Saturday, August 27, 2011


Once you have prepared a resume that shows your skills and abilities, the next step is to bring it to the attention of those who are responsible for hiring. Remember that posting your resume on one or more job-boards is not enough. You have to find and actively approach employer organizations to find a suitable job.
The major sources for locating suitable job openings include: targeting companies of special interest; networking through business and personal contacts; approaching search firms and employment agencies; replying to ads in newspapers and trade publications; finding job postings on the Internet job boards and employer websites; attending job fairs; and resume posting on the Internet. If possible, identify unique sources of job leads that other candidates may not be using. For example, venture capital firms can be an excellent source of job leads as they have in-depth knowledge of hiring needs within industries in which they invest.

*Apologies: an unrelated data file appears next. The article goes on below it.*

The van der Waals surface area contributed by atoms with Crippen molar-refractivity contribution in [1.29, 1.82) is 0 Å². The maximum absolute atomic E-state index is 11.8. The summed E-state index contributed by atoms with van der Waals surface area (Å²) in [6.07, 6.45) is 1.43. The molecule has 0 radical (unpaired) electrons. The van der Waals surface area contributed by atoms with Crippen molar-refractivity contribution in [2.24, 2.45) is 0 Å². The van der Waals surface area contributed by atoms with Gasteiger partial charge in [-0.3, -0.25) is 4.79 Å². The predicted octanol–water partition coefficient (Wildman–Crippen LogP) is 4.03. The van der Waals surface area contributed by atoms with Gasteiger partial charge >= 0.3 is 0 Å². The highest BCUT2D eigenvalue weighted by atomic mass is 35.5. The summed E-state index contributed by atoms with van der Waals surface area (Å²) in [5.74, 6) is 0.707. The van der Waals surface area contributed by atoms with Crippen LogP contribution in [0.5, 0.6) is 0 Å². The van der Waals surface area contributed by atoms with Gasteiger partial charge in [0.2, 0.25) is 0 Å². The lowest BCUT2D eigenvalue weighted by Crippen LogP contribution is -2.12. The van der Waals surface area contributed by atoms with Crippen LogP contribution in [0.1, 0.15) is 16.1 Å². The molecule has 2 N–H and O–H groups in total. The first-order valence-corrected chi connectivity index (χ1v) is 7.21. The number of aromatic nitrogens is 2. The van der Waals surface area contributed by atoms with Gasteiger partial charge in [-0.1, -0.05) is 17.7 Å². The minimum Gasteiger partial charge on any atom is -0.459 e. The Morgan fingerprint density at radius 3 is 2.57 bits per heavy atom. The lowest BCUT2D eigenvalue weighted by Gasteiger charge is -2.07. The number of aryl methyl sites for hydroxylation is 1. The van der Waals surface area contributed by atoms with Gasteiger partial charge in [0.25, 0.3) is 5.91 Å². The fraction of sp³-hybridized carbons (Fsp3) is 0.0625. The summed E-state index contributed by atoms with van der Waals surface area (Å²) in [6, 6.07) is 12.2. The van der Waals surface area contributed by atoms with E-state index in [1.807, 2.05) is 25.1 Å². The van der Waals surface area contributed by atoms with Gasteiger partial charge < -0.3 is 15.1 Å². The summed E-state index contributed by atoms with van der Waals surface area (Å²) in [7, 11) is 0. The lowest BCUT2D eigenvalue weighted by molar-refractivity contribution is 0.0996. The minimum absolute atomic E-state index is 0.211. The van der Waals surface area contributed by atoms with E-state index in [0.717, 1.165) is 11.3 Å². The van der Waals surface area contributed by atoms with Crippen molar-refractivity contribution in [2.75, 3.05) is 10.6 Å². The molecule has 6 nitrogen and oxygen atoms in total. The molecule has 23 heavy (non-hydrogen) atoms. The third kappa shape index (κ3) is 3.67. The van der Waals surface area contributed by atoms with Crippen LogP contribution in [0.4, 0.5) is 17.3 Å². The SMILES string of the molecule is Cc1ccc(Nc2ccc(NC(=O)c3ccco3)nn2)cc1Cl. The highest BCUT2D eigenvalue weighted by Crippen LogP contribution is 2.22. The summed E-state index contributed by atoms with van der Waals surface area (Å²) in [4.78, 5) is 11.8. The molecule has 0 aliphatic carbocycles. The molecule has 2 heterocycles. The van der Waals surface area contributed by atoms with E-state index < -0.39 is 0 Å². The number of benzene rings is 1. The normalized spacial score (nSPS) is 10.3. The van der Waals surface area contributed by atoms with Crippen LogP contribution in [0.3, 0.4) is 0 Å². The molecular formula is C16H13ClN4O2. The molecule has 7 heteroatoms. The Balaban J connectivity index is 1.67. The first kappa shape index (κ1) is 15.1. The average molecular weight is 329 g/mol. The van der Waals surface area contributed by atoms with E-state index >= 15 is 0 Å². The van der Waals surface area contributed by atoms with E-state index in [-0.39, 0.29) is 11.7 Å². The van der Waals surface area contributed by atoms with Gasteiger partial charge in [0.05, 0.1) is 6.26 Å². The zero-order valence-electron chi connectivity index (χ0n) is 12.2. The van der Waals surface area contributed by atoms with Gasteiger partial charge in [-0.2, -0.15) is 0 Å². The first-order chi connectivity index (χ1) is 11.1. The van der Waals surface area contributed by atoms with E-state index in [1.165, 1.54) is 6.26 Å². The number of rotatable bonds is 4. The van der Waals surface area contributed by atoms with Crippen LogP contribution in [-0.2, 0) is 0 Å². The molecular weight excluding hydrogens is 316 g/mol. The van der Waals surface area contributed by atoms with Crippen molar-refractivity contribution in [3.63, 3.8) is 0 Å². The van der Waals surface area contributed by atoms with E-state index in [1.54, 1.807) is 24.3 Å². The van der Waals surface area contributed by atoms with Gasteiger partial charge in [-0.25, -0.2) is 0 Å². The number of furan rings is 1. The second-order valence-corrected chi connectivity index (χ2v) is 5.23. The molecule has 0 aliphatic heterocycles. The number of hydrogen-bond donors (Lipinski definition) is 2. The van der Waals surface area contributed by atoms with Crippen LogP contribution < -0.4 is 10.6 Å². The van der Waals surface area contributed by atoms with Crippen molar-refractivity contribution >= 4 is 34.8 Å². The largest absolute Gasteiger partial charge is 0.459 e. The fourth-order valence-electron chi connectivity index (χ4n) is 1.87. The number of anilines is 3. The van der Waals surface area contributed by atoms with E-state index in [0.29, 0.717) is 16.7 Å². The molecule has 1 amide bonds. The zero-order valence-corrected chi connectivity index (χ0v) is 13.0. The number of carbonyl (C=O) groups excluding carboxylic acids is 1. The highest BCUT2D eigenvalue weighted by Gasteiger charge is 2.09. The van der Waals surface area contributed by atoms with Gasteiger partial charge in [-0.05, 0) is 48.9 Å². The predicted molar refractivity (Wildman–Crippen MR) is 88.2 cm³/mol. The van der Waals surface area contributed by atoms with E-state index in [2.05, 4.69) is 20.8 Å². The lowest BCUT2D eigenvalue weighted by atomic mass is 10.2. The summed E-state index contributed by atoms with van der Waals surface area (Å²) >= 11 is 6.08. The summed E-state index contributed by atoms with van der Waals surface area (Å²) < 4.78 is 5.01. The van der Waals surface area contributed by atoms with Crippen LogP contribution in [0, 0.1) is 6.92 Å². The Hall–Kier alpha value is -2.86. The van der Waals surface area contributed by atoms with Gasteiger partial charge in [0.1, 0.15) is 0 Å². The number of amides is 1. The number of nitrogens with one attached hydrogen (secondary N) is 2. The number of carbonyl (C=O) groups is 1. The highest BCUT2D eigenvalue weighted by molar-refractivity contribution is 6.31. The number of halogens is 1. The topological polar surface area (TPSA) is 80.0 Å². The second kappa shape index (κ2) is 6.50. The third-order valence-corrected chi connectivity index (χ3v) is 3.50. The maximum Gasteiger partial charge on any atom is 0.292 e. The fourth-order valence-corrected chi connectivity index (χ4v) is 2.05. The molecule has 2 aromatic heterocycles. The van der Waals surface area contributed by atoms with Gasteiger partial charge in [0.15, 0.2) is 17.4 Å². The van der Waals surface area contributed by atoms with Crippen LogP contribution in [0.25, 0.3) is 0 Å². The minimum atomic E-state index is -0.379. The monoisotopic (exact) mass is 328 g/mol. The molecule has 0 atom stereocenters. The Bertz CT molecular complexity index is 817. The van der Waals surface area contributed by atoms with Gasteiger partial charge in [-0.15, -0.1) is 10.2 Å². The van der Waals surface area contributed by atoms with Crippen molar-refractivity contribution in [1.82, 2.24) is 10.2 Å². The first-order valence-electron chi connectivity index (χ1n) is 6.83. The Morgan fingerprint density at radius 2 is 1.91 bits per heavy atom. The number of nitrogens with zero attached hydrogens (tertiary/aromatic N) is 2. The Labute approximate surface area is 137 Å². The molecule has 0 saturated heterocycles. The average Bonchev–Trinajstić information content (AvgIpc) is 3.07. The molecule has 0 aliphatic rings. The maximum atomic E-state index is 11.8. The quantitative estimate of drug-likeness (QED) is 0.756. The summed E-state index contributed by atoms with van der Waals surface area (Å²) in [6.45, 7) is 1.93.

Targeting companies of special interest and networking are the two most effective methods of finding suitable jobs. However, even these two methods will not always result in a successful job search. You need to use three to four sources to locate suitable job openings. The candidates who rely upon just one or two of the available sources to find job openings are likely to be disappointed. There is no one source for job openings that will always lead to a successful job search.
Your objective in contacting potential employers is to get job interviews. Therefore, you should try to determine what sources are resulting in more job interviews and give more attention to such sources. On the other hand, you should continue to use more than one source for locating job openings.
You have to find the job openings for which you are qualified and that meet your requirements. You can find such job postings on the Internet job boards and employer websites; ads in newspapers and trade journals; and websites of executive search firms. In addition, you need to look for unadvertised jobs by targeting companies of special interest and through networking.